1. Remove plastic cover from bottom of cooking cup. If plastic cover is too tight for easy removal, tabs on cover can be trimmed to achieve desired fit.
2. Orient cooking cup with lighted burner base by visually aligning slots in cup with projections in base. Then lower cup into base and turn cup clockwise until cup locks in place.
3. Rest lid loosely on top of cooking cup during heating
4. Do not fry or cook foods with low moisture content. Unit will overheat- you can be burned. Low flame settings only should be used when using cooking cup filled above the 2 CUPS fill line, as boil over may result.


1. Turn off control valve (clockwise) and tighten to extinguish flame and to prevent gas leak.
2. Detach cooking cup from burner base by holding plastic portion of of burner base and rotating cup slightly counterclockwise. Do not touch exposed metal; it will be hot.
3. Replace plastic cover on base of cooking cup to prevent burns. If you plan to reuse Jetboil soon, leave burner base and fuel canister attached and on level surface.


1. After use, unscrew fuel canister, put on plastic fuel cap, and keep canister away from heat, direct sunlight, and sources of ignition.
2. Let cooking cup cool, then clean and dry it.
3. Place fuel canister in bottom of cooking cup. Place burner base with igniter up in cup on top of fuel canister.
4. Secure lid and plastic cover on cooking cup. Do not discard fuel canister until empty and then only in a safe place away from heat.

My experiences…….

Setup and ignition – As stated above – Simple, simple, simple, and quite fast – less than a minute to put it together and less than 1.5 minutes till fire was under water. Ignition is always fun as I somehow manage to create a small explosion every time I turn it on. I believe my technique is too blame, too much gas and not quick enough on the igniter. Fine by me – I like the baby boom 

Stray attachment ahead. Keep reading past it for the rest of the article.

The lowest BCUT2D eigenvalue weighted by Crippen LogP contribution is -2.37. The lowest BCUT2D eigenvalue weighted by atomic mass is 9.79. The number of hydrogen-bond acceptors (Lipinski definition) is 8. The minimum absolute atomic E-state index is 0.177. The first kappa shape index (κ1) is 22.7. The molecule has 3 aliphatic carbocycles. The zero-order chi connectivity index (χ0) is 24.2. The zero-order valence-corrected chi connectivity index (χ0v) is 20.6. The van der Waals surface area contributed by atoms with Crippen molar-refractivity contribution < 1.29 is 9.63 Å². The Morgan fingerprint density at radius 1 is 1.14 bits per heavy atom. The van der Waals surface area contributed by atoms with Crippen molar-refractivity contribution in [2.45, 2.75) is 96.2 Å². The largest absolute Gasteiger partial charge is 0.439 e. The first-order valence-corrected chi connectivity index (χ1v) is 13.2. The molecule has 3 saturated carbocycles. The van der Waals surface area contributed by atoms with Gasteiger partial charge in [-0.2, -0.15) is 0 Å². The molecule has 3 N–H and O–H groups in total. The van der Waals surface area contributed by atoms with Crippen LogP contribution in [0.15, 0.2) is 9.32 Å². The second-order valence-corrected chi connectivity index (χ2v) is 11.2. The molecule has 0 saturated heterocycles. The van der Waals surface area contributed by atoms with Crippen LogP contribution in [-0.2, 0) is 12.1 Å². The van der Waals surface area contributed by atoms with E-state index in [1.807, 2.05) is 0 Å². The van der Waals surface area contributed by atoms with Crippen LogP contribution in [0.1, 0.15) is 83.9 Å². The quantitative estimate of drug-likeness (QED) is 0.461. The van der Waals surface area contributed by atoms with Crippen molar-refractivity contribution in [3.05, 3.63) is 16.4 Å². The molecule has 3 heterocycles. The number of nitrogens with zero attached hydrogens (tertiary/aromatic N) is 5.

COOKING & HEATING – All I have cooked and heated is water. Even at a rolling boil the cozy insulates the cup so it is always comfortable to pick up. I have been able to boil 1 liter of water (the recommended “Max Fill Level” is 500ml) without a boil over – one just needs to pay attention to what’s going on. 800ml of water was brought to a rolling boil without over boiling. Worth noting are a few things ….1. The cup by itself pours better than my Nalgene bottle and with the sipper lid on it, the Jetboil pours great also. The cozy does a wonderful job of insulating the cup – keeping it cool enough to pick up with bare hands just seconds after boiling water. When carrying the Jetboil by the nylon strap carrying handle, the cozy will stretch and pull away from the top of the cup if it is more than ¾ full of liquid – not really a problem but not very stable.

For the volume of liquid I was able to boil - I was able to boil 14 liters / 3.7 gal of water with the 110g canister. To add a real world element to it, I switched between room temperature and cold tap water for my heating trials. I varied the amounts in the cup from the halfway mark (the manufacturer’s max safe fill level) to just under being filled to the brim. I did purposely let the stove boil over once – it did not self extinguish and was very interesting to shut off with boiling water cascading over the edges – ha ha.

AFTER COOKING OR HEATING / STOWING – The stove itself cools rapidly while the cozy does an excellent job of maintaining the cup’s temperature for quite a while – an hour and 15 minutes after boiling water it was still 45deg C / about 112deg F.